Another downtown market study, but what comes after?


The Mirror

The Federal Way City Council has agreed to hire two firms to conduct a lifestyle market study downtown to see what kind of retail the city could support and how much work would have to be done to create a town square or University Village-type area downtown.

While the decision to hire the groups passed by a clear majority, some on the council voiced concerns about what the council will do once there are final recommendations.

"We don't know what will be the outcome of the study," Councilman Mike Park said. "The council hasn't built consensus on implementation issues. The council needs to discuss this more and be very careful on hiring consultants."

The city's Finance, Economic Development and Regional Affairs Committee last week unanimously recommended hiring Leland Consulting Group, which focuses on market analysis, redevelopment strategies, fiscal analysis and economic development, and RTKL Associates Inc. (planning, urban design and architecture) to conduct the market study.

The study will see if Federal Way could support higher-end retailers, like Crate and Barrel and Coldwater Creek, and will suggest ways to attract them.

City officials reallocated $55,000 set aside in 1998 for electronic informational kiosks downtown –– an idea that never got off the ground –– to pay for the study.

Lifestyle centers are generally pedestrian walkways between attractive shops, cafes and restaurants, booksellers and supermarkets, all with sidewalk entrances and some with condominiums or apartments above. Many have natural elements, like a town square or a park in the center.

The city hired a consultant to conduct a market study in 2000 that focused on how fast the city was growing, what kind of development was happening and how much land was needed to support the growth. This newly commissioned market study will focus more closely on whether the city has the market and demand to attract specific types of retail, according to officials.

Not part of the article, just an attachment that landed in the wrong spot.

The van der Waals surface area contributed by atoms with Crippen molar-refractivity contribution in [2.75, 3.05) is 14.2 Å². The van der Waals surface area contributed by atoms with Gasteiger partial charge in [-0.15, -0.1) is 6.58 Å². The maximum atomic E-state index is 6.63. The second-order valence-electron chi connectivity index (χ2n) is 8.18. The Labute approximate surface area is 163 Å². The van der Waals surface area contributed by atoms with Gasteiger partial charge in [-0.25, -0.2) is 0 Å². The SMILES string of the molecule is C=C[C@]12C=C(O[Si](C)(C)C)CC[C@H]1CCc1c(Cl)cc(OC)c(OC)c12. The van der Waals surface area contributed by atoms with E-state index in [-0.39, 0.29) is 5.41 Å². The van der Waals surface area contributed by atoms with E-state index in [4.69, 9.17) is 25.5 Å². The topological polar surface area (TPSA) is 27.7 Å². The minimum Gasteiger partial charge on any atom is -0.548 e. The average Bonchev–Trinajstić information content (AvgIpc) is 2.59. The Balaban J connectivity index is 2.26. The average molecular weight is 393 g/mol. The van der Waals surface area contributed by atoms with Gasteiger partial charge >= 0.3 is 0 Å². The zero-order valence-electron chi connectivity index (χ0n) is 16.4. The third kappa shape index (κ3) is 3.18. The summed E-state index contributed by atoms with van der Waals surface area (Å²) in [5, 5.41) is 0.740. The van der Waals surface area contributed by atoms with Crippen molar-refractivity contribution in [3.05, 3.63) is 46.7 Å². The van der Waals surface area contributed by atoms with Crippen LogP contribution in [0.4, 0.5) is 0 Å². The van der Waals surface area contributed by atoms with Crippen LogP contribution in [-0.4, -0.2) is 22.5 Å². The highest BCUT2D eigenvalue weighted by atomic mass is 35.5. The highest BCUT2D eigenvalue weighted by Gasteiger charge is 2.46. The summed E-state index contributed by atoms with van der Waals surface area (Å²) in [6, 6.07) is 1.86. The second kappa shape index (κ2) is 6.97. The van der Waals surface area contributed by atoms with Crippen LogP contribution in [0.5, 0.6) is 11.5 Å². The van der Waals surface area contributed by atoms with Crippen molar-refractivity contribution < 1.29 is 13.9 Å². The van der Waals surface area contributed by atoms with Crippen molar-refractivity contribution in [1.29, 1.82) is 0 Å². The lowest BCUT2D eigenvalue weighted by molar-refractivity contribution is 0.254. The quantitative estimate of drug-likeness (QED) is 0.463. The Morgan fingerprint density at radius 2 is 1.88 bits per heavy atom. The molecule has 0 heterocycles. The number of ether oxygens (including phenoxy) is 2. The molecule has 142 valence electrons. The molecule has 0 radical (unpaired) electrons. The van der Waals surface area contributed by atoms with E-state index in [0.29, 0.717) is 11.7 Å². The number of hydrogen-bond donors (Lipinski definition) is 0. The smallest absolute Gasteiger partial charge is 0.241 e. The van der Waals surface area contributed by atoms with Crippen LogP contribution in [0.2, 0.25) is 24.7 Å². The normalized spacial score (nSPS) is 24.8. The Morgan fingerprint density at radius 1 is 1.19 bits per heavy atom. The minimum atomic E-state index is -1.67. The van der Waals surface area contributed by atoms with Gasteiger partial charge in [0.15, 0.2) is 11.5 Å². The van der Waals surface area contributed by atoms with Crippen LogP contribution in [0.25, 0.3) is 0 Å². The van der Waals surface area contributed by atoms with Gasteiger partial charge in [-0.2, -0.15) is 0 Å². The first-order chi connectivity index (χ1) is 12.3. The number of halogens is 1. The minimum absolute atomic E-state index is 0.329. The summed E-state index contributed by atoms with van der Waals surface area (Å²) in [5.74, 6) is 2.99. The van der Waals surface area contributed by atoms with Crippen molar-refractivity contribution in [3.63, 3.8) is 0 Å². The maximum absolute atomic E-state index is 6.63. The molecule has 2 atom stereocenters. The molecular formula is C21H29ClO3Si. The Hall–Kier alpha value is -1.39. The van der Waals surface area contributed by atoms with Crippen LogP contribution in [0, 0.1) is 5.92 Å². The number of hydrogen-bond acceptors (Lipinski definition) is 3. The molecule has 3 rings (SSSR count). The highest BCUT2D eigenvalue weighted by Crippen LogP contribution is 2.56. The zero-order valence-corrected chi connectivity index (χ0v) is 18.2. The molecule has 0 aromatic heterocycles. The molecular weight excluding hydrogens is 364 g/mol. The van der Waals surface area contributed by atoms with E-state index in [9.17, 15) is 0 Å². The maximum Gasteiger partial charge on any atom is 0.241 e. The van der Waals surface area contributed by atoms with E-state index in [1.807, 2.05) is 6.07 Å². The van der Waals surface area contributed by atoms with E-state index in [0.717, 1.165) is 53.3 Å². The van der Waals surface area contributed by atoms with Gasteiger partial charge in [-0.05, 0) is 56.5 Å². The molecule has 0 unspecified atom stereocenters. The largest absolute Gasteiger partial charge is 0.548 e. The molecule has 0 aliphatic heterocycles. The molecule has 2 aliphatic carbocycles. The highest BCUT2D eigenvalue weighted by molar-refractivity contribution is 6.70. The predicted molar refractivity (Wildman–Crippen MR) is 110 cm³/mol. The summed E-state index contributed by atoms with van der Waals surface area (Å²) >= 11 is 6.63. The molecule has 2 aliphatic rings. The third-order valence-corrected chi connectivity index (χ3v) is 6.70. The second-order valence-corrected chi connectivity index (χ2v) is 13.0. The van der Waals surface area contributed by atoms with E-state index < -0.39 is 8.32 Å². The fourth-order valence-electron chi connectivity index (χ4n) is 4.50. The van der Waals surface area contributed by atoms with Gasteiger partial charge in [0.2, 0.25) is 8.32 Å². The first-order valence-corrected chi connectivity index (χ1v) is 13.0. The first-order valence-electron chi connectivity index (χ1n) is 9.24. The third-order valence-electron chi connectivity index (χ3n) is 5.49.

The finance committee particularly liked the Leland group's proposal because it included later work to implement the recommendations after the study is finished.

But some council members said that without a sense of what to do to accomplish goals, they might run into trouble once the recommendations are made.

Councilman Jack Dovey sided with Park, saying he "has a good point. The study will be done, and then it's going to be before the council. What are we going to do with it? I don't think there's anyone opposed to doing the study. But I for one am not sure what the next step is. The question isn't about having a study, because we are. The question is what do we do?"

Councilman Eric Faison, chairman of the finance committee that made the recommendation, said the council will work through the process once it hears some of Leland's recommendations.

"The study is partially to look at lifestyle downtown, but it's also to look at the market downtown and to see what business we could draw," he said. "And part of the study will be working with us to do what's necessary to achieve what's stated in the comprehensive plan."

Faison said there could be a broad range of plans, from simply contacting retailers to make them aware of the study's findings to spending money to purchase or redevelop land downtown.

"Leland is capable of working with us beyond the study so it doesn't sit on a shelf," Faison said.

Councilman Jim Ferrell, also a member of the finance committee, said he's supportive of the study.

"I'm not one to spend money frivolously, but I don't believe there's anything more important to the future of this city than this study," he said. "The consequence of our failure to act could be grave for our community."

Councilwoman Jeanne Burbidge it's "an important decision to make for the future of downtown, and it's an appropriate time to make the decision. The need for us to focus on our city center has been apparent for some time."

Still, Park voted against the study with Dovey. Park said he agreed with the issues of the city center but, for him, it was a timing issue.

"If Leland recommends a next step, but the council's not able to come to a consensus, the study will end up on a shelf," he said.

Staff writer Erica Hall: 925-5565,

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